Jesus Doesn’t Want Us to Teach the “Ideal”

So many times, when I or others have expressed that a particular way that a message at church has been framed or presented is hurtful or irrelevant to a swath of the congregation, the response is something along the lines of “well, we have to teach the ideal.” So basically, it comes across as a giant “You’re not good enough. Church isn’t for you. Church is for married people with 4.5 smiling blond children. Maybe you should go get married and make some babies and then church will be for you, too.”

There are so many things wrong with this response. The first is that it’s a direct violation of our baptismal covenant to mourn with those who mourn. The second is that in a church that teaches personal revelation and that God has a unique path for each of us, there is no one “ideal”. God might want one person to marry young and have many children. God might want another person to marry young and have no children. And God might want another person to marry older and have fewer children. And another person’s God-ordained life path might be to never marry at all. Each path is the ideal for that person. Acting like there is a single one-size-fits-all drives people away and denies the marvelous glory of God’s creation.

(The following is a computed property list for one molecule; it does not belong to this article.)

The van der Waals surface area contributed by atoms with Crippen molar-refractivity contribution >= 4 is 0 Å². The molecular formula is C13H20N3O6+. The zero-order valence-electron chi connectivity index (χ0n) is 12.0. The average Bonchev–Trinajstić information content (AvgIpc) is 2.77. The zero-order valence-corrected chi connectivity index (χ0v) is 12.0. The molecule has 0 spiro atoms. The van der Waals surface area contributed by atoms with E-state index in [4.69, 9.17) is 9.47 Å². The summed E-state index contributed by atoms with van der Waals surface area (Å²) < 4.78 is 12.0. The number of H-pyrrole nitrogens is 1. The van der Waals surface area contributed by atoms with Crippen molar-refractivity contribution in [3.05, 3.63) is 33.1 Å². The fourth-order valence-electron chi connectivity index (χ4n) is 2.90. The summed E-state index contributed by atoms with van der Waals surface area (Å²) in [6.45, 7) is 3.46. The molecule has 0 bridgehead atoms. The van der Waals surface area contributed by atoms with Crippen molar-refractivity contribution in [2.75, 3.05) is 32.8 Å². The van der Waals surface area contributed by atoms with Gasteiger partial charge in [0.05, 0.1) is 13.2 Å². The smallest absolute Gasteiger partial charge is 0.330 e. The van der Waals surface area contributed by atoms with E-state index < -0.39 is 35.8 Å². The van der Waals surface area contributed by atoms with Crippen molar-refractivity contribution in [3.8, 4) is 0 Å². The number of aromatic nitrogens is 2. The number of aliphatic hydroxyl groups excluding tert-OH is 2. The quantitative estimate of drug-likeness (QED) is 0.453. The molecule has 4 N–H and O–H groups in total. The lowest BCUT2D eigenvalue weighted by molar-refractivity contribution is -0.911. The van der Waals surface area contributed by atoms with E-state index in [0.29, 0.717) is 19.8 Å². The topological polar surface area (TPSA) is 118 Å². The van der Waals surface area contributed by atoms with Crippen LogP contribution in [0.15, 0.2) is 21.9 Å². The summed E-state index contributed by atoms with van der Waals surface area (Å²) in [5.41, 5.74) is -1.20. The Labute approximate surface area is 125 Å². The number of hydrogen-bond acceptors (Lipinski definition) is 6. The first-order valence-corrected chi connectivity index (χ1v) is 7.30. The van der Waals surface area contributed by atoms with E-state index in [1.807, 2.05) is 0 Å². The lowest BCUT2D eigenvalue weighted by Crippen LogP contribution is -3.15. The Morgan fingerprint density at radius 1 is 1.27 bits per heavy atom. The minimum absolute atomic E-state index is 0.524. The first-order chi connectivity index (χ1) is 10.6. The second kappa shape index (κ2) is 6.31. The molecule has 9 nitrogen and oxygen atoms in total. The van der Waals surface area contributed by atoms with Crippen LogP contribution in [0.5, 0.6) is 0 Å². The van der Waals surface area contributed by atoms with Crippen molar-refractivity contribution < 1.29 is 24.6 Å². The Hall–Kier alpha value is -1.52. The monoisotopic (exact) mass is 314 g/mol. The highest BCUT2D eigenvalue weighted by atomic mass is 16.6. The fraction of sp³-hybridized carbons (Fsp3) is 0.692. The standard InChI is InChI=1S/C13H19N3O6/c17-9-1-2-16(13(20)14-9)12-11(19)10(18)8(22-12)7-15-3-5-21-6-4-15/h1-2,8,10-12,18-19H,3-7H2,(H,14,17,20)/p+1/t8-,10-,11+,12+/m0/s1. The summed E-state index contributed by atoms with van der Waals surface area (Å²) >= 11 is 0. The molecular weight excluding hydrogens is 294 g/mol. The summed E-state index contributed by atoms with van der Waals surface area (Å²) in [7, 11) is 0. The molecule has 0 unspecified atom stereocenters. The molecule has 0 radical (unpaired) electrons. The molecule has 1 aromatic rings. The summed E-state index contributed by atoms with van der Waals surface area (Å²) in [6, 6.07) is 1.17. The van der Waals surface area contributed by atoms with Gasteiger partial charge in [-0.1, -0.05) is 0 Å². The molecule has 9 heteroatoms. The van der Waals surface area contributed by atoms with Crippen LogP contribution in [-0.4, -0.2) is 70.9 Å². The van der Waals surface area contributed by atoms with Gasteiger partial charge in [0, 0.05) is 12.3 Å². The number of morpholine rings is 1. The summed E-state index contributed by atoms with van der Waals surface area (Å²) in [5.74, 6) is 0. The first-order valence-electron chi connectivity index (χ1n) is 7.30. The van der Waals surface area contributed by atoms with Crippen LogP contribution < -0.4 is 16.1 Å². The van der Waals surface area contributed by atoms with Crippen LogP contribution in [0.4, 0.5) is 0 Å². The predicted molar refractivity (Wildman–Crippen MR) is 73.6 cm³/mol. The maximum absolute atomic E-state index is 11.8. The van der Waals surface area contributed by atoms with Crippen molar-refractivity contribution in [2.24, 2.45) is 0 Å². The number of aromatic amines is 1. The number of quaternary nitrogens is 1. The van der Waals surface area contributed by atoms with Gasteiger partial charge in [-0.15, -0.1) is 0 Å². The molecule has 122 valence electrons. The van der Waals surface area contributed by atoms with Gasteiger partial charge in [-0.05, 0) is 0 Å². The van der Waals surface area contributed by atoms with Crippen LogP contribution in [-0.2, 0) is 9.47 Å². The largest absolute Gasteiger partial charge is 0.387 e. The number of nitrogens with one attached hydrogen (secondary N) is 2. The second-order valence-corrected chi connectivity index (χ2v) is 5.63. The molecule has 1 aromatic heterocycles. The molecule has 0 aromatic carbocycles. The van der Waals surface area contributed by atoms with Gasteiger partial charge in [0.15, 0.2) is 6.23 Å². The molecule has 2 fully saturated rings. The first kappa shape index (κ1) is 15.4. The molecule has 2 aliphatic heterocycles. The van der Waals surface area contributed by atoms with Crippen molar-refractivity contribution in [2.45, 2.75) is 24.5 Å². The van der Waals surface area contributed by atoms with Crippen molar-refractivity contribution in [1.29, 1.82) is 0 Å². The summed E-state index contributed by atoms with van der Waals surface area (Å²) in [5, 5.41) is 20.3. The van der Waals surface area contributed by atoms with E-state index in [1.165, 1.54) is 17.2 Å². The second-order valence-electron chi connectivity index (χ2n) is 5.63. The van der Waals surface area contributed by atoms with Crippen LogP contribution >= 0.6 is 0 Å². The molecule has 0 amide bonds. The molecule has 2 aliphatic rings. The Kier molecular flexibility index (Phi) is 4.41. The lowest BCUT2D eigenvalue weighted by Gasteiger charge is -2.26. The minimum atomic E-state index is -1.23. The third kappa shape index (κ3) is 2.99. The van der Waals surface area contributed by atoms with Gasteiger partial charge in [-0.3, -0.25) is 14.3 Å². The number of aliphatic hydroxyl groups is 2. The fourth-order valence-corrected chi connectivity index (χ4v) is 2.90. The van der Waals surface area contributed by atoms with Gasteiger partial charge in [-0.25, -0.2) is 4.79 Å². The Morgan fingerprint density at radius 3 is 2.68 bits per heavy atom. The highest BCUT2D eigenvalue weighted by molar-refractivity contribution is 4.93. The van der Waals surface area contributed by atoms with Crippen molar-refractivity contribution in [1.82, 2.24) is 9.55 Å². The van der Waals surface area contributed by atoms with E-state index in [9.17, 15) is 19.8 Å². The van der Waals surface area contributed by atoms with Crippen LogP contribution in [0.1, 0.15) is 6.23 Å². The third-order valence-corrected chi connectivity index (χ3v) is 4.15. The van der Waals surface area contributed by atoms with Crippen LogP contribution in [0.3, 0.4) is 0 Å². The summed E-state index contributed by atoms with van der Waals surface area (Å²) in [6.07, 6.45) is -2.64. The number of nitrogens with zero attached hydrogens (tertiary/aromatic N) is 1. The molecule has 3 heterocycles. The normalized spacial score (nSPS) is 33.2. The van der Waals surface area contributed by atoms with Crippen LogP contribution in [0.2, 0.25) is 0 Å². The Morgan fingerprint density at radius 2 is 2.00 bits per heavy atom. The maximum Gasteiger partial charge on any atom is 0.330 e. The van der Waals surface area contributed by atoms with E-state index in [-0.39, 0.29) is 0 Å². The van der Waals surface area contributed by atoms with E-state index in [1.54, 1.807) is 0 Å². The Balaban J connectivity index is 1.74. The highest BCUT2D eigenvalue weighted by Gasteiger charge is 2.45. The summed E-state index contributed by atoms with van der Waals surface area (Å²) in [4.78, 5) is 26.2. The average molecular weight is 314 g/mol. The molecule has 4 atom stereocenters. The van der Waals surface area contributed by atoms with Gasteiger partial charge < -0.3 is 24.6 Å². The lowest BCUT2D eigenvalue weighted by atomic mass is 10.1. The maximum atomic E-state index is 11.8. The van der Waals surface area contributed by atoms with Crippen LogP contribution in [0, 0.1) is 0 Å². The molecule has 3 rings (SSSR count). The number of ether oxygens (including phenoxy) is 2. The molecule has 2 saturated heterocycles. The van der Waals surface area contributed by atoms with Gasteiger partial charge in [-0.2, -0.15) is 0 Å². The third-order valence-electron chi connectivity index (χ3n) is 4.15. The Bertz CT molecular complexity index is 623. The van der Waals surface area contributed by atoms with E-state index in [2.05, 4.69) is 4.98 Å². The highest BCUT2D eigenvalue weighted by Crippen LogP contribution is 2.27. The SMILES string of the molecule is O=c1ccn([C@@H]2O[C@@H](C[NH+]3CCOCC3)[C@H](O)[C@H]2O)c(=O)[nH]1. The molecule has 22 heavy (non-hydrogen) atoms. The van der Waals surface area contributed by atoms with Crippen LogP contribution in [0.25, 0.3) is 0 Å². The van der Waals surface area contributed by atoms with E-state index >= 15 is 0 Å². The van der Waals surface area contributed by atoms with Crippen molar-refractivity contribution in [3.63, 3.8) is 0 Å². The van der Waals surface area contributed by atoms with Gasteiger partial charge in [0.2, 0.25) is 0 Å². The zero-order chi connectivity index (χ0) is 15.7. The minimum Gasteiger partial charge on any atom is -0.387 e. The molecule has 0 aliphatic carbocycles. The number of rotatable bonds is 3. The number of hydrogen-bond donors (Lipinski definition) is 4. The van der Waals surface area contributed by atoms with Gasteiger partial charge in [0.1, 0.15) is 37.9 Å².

The third thing that’s wrong with this approach is that it’s directly contrary to how Jesus conducted His preaching and teaching during His mortal ministry. Jesus didn’t tell everyone to gather around while he preached a sermon about how the Pharisees, the religious elite, were so great and pleasing to God and how everyone should just go be like the Pharisees. He did the exact opposite. He called out the hypocrisy of the Pharisees – they were obsessed with conformity and details but missed the point of the gospel.

Jesus instead spent His time being friends with those on the margins – the women, the tax collectors, the prostitutes, the children, the mentally ill. He left the ninety and nine in search of the one. He preached love and redemption to them and welcomed them into His kingdom. He said that they would have an honored place in his kingdom – that though they were the last on earth, they would be the first in heaven. He gave them all the same invitation: “Come, follow me.” And they did.

We are not members of the church of the 1950s-style middle-class American nuclear family.  We are members of the church of Jesus Christ. We should behave and teach accordingly.

How should this look in practice?